Upon completion of the MCA training program, Airmen are provided with advanced skills outside a member's core career field in mission generation, command and control, and base operating support in challenging, contested environments. These cross-functional teams have the ability to maintain mission readiness and achieve mission success with the limited personnel and resources of a FOS.

    “Multi-Capable Airmen [have] the basic fundamental military skills that every Airman should know,” said Master Sgt. Gavin Saiz, 20th Security Forces Squadron non-commissioned officer in charge of operations and Shaw MCA lead. “A lot of the Airmen that go through the course really enjoy it because of how useful the skills we teach them are. We make sure they know how to use those skills, apply them and when they come out here, they’re prepared.”

    IH 23-04 simulated the dangers and obstacles faced at a FOS. The enlisted members and officers in charge of the event orchestrate scenarios to evaluate the Airmen’s capabilities to problem-solve and react well under pressure. One of these dangers was a simulated attack on the FOS, or an ‘alarm red’.

    “We had two individuals that came from the woods,” said Senior Airman Duchaine Paul, 20th Security Forces installation patrolman, in reference to a simulated FOS defense exercise. “Our team lead was shot and [killed in action] so Staff Sgt. Beard had to take over everything. While that was happening, other people stepped up and helped out.”

    Airmen from all career fields had to drop what they were doing, pick up their weapons, and defend the camp. Airmen threw aside their toothbrushes to pick up their weapons, pulling on their boots over bare feet in the scramble to get outside and help their wingmen. Two Airmen, one in full combat gear, the other in physical training gear, carried their fallen team lead to safety while their teammates provided cover fire and security.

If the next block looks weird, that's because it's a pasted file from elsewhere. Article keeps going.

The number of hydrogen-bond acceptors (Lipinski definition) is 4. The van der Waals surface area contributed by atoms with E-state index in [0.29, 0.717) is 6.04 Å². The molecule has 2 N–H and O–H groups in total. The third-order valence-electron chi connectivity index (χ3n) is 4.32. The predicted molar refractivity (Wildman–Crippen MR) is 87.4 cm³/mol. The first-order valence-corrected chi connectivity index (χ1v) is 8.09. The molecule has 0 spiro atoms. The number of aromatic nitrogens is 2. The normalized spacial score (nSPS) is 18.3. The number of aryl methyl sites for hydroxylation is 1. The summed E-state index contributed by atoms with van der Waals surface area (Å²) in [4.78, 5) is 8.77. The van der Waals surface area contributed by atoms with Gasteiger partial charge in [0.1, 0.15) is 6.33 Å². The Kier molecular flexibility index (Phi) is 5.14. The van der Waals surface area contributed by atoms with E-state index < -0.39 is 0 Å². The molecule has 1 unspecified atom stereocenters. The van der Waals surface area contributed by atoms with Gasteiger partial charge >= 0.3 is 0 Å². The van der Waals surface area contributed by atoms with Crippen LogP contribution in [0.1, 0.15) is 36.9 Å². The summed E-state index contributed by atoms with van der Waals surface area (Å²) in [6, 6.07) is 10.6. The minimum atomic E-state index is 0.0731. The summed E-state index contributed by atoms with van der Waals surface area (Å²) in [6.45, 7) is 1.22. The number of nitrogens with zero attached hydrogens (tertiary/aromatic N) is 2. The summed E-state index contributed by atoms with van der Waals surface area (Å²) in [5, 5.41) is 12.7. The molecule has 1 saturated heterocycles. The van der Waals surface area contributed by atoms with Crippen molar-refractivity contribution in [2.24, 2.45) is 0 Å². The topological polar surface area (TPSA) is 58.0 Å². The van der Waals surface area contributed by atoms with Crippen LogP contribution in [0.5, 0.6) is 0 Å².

“It was a bit of a scramble at first. I was a little stressed out at the initial conflict,” said Staff Sgt. Christopher Beard, 20th Security Forces Squadron evaluator. “But once we got our bearings and figured out what we were doing, we executed the mission well.”

    With ever-changing threats arising, an Airman’s ability to adapt to an unfamiliar environment is pertinent now more than ever. Agility and adaptability to these threats is critical to mission success, and keeping Airmen mobile with multifaceted skills is crucial to both mission capabilities and resiliency. The employment of IH 24-03 allowed the 20th Fighter Wing to identify strengths and weaknesses in the ACE and MCA programs and better prepare for the future.

    “This is definitely where the Air Force is heading ,” said Capt. Eric “Hype” Holm, 79th Fighter Squadron pilot and IH 23-04 day shift mission commander. “We need to get comfortable with being uncomfortable, deploying to places with less supporting functions than what we’re used to, and getting comfortable being in austere locations with less infrastructure.”



    Date Taken: 04.26.2023
    Date Posted: 05.24.2023 09:32
    Story ID: 445410
    Location: SHAW AFB, SC, US

    Web Views: 317
    Downloads: 0